OPEC’s rejuvenated bid to tame crude prices could soon exhaust the world’s spare capacity cushion, according to the latest monthly report from the International Energy Agency (IEA).
The IEA’s closely-watched report comes shortly after crude had its biggest one-day drop in two years, amid heightened U.S.-China trade tensions and persistent global crude supply problems.
“The large number of (supply) disruptions reminds us of the pressure on global oil supply. This will become an even bigger issue as rising production from Middle East Gulf countries and Russia, welcome though it is, comes at the expense of the world’s spare capacity cushion, which might be stretched to the limit,” the Paris-based organization said Thursday.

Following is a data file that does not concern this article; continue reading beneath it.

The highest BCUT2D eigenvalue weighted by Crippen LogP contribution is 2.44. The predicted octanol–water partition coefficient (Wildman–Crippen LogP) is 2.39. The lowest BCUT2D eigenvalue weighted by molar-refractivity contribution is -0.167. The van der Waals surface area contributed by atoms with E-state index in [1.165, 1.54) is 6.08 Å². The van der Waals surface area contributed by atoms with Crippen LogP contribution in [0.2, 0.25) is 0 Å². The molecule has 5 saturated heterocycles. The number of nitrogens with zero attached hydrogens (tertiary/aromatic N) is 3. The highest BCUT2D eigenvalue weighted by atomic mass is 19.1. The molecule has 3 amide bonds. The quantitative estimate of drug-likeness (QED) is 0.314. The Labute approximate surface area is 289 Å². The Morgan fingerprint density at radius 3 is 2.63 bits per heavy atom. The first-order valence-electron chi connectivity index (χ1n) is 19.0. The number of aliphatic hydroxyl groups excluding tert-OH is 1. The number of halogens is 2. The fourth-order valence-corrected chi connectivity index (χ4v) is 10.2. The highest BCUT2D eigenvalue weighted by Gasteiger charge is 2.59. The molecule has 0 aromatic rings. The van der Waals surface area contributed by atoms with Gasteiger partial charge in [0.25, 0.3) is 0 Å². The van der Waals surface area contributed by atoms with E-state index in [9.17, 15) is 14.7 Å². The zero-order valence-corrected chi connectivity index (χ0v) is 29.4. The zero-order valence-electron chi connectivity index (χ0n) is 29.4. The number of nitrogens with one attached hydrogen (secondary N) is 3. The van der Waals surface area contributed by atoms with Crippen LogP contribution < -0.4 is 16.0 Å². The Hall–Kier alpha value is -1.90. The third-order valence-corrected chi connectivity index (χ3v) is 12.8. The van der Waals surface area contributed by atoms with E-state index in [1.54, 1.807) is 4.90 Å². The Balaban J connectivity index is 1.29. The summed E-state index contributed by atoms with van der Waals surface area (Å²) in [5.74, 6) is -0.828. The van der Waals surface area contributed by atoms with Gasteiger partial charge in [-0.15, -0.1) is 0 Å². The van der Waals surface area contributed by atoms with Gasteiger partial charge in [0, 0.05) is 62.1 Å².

“This vulnerability currently underpins oil prices and seems likely to continue doing so,” the IEA added.
When spare capacity is high, it acts as a shock absorber to the energy market. But that cushion has shrunk considerably in recent months because of a flurry of outages in Venezuela, Libya and Canada.
And with OPEC and Russia now ramping up output, even minor disruptions in key oil-producing countries could cause prices to spike.